Best of February. No Particular Order.
Sampha has been lurking in the shadows for years as a songwriter and collaborator; Kanye, Frank, and Solange look good on a resume, but this album was Sampha’s chance to jump out into the spotlight. On all accounts, Process is a victory. Perfect instrumentals fill every corner of the work from modest piano/voice tracks to risky drum charts and sweeping backing vocals. Sampha’s words are heartfelt throughout, addressing everything from the importance of his mother, to the tough aspects of relating to one’s family members and a few tunes about overcoming heartbreak. It’s an emotional journey that also happens to include some early contenders for best single of the year.
Priests-Nothing Feels Natural
Stormzy-Gang Signs & Prayer
Stormzy will tell you himself that this debut record was a long time coming. Since gaining recognition as best grime act in the 2014 MOBO awards, he’s been a bit aloof, releasing only singles, mixtapes and music videos. The air gets cleared quickly on Gang Signs & Prayer as each of the first three tracks hit hard and emphasize—convincingly—that there’s nothing to worry about—Stormzy is clocked in a ready to go. He also quickly convinces us that he’s not one dimensional with a gospel number and later features offered by Kehlani and Nao. Perhaps the album is a bit of a mixed bag and perhaps a few too many tunes gush with excess, but this record showcases a dynamic songwriter who commands each and every minute with his striking personality.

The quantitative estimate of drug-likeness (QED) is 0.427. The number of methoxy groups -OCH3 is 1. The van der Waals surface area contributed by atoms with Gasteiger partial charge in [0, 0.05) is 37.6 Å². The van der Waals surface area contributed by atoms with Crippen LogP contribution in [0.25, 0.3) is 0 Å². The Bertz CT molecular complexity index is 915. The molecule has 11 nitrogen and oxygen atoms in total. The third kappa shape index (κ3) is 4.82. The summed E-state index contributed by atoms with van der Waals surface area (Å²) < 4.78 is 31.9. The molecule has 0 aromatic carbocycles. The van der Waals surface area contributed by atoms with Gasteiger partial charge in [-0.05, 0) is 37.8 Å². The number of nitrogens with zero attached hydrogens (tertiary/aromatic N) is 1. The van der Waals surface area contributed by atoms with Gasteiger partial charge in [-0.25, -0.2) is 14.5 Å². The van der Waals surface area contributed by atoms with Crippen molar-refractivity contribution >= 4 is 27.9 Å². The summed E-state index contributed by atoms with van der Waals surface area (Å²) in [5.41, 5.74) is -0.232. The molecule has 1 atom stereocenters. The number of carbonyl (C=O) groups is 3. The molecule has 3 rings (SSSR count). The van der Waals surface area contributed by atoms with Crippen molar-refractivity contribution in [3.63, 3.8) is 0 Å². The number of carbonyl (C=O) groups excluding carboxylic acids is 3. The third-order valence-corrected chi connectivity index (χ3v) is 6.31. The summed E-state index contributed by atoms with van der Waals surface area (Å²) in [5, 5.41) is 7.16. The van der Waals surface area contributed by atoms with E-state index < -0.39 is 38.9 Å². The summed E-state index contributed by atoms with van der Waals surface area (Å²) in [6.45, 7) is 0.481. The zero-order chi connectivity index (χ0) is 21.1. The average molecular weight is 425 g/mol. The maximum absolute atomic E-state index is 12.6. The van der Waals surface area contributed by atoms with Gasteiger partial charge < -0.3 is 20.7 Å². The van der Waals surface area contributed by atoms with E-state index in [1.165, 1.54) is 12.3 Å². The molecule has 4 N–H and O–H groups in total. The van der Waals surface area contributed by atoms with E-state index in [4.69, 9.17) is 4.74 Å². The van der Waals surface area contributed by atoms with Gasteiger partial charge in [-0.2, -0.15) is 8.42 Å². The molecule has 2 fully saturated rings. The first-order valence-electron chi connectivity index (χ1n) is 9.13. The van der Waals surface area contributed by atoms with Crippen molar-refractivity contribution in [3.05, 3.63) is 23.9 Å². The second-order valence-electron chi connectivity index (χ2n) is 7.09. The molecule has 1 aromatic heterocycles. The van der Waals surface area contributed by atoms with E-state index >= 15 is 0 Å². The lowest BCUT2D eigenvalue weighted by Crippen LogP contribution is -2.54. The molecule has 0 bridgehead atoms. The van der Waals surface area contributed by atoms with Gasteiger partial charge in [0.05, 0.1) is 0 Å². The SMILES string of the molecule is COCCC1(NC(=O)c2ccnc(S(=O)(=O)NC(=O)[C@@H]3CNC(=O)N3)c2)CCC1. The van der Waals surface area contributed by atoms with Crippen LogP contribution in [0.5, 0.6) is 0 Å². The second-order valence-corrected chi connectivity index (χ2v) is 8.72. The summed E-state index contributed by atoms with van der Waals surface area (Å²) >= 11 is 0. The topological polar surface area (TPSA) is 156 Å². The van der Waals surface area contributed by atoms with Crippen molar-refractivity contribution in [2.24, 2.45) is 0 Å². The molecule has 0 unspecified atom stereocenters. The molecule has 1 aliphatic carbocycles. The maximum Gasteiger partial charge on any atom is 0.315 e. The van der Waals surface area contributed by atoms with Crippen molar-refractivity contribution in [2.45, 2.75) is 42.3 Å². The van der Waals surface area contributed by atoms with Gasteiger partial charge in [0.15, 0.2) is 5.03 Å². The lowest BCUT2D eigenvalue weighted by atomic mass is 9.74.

Julie Byrne-Not Even Happiness
There are certain formulas that have stood the test of time and the folk singer/songwriter equipped with acoustic guitar is clearly one of them. Although the pillars of the 1960s and 70s—Dylan and Mitchell—might still be the ones truly at the tip of your tongue when the topic is brought up, Chapman, Elliot, and Sufjan have carried us on to modern day. Aided by some blissfully subtle decisions from producer Eric Littman, Julie Byrne has carved out a nice niche for herself on Not Even Happiness. The album’s transient landscape effortlessly maintains a natural sensibility, while also tapping into some gorgeous electro-acoustic findings. Byrne’s lyrics are beautifully introspective and focused so the album reads as a personal journey with words of wisdom for all people.
On AvantNOIR, Lisa Mezzacappa showcases a knack for achieving a great overall ensemble sound in an aesthetic that strikes a balance between noisy avant-garde jazz and more straight-ahead materials. Beginning with a quirky three-minute tune, diving into some ambient realms in the middle, and ending with a floating, back-beat jolt, this album truly offers seven contrasting tunes, yet there’s a moody quality that connects each number. Mezzacappa has been around the bay-area jazz scene for quite some time now, but this is my personal introduction to her music and it’s clear that she will become a staple of my jazz listening for years to come.